Written by Anonymous
The Times are Changing
The 21st century has brought on rapid changes for companies, where consumers are now taking an increasingly important part in the creation of brands. Consequently, marketing has been given a new role, where brand managers are no longer the creators of the brand image, rather are seen as hosts to the new engaged consumers (Christodoulides, 2009). The shift in power has caused brand managers to rethink their strategies in order to cater for the needs of the consumers and preserve the brand image in this new world, where absolute transparency is present and a brand can be tainted within minutes. To gain a deeper understanding regarding the effectiveness of observing the online traffic, the question How can social media monitoring be used to meet the needs of the engaged consumer?, will be answered in this post.
The Home of the Engaged Consumer
In order to gain complete comprehension on what I will refer to as social media in this post, a definition is in order. To clarify the concept, Social Media are web-based communities, such as Facebook, Twitter and many other Web 2.0 platforms (Akar & Topcu, 2011).
To stretch this concept a bit further, ”Social Media is often characterized as sites where participants can produce, publish, control, critique, rank and interact with online content” (Papasolomou & Melanthiou, 2012, pg. 319-320). This definition gives further insights as to what is actually occurring while consumers are engaging on Social Media, and illustrates that brands are not dictating a monologue where the audience is simply listening. Rather, Social Media empowers the consumers to interact and raise their voices, which makes it is necessary for brands to listen carefully in order to remain successful in the dynamic environment (Papasolomou & Melanthiou, 2012).
The Engaged Consumer’s Impact on Contemporary Marketing
As previously touched upon, Social Media has allowed the consumer to take a more prominent role in the marketing process, making the consumer an engaged consumer, which in turn needs to be defined in order to understand why Social Media Monitoring is needed.
The engaged consumer holds true to ‘sharing is caring’, and their contribution can make or break a brand. They are engaging with the brand and other consumers through social media, consequently the marketing process for brands has been altered (Hanna, Rohm & Crittenden, 2011). Consumers are now generating brand stories where they share personal experiences and opinions with the online community, which are considered highly impactful for the brands (Gensler et al., 2013). As the consumers have become more empowered, they are considered to have a co-creating role when it comes to the formation of the brand image of a company. This new form of customer involvement implies that they have an impact on every step in the marketing process, starting at the production of the product and ending at how the product is eventually promoted. Due to the transparency in social media and the fact that consumers are expecting full disclosure of information, authenticity rules in the kingdom of the engaged consumers, where they turn to their peers for reliable information regarding products and services (Hanna, Rohm & Crittenden, 2011).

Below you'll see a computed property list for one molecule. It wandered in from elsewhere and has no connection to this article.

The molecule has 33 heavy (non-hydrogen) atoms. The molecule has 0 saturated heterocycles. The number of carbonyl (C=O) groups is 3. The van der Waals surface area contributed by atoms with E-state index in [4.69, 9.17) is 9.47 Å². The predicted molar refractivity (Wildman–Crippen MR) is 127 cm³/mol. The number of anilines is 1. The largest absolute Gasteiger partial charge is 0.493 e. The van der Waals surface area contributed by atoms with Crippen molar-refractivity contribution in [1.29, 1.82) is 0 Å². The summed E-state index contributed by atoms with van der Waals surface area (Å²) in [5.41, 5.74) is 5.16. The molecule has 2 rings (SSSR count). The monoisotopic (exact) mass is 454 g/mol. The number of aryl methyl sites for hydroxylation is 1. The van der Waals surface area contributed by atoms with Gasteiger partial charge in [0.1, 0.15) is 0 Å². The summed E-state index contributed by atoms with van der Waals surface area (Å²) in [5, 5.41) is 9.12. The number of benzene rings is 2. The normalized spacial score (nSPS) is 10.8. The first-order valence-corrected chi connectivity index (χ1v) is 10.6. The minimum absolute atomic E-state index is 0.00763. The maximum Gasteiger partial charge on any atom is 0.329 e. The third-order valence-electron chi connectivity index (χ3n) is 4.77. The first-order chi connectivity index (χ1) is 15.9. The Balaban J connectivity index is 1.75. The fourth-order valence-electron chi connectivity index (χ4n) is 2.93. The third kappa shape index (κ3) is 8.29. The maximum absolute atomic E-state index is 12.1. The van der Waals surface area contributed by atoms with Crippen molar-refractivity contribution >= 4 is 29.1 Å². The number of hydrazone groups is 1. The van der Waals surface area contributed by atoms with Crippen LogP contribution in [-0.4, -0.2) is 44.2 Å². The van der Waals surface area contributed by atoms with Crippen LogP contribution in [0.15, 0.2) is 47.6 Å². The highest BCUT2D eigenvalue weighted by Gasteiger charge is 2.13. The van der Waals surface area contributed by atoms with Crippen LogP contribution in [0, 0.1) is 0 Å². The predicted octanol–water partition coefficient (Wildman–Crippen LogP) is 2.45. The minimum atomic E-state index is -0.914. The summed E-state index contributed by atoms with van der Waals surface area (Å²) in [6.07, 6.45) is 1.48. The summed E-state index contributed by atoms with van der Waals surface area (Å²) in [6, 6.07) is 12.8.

Listen up! The Engaged Consumer is Talking
In the modern and connected world we live in, managerial attention needs to be brought onto the engaged consumers in the Social Media landscape. In a study conducted by Deloitte LLP (2009), where employees at different companies were interviewed, an astounding 74% of the interviewees believed that it is easy to ruin a company’s reputation through the usage of Social Media. With this strong belief about the impact of Social Media, it is surprising that the same study showed that only 17% of companies have implemented programs that thoroughly monitor and mitigate reputational risks associated with these external networks (Berthon et al, 2012).
Companies appear to not lead their employees through the Social Media jungle, rather approach problems as they arise in a reactive manner. Many employees are left without clear directions to follow, thus are not encouraged to proactively solve issues in a world where the power of the engaged consumer is evolving (Leonard 2009).
Whereas traditional marketing allowed brand managers to create a message to be communicated to an audience, the role has now changed and the relationship between the sender and the receiver has turned into a dynamic process. Due to the new type of relationship that has been developed, new monitoring strategies are needed in order for brands to stay successful (Christodoulides, 2009).
Monitoring is very important, as the consumers are providing companies with immediate feedback on different Social Media platforms. As consumers are providing real time responses, it is necessary that the companies closely monitor the environment in order to detect negative opinions at an early stage (Zhang & Vos, 2013). A negative tweet might seem innocent, but can have detrimental effects for a brand if it is not detected on time. This is due to the engaged consumers’ broad networks and tendency to share content with others.
However, monitoring is not only a good tool for detecting the spread of negative comments, but it is also a great way to actively search for opportunities in order to stay innovative. Social Media monitoring provides great insights into the consumers’ minds, and unmet gaps can be identified. Therefore, Social Media Monitoring can be the gateway to a competitive advantage, by being able to provide consumers with something they did not know they were even missing. To illustrate how Social Media Monitoring can be used in different ways, I will look into two different examples of companies who listened to their audience and took actions accordingly.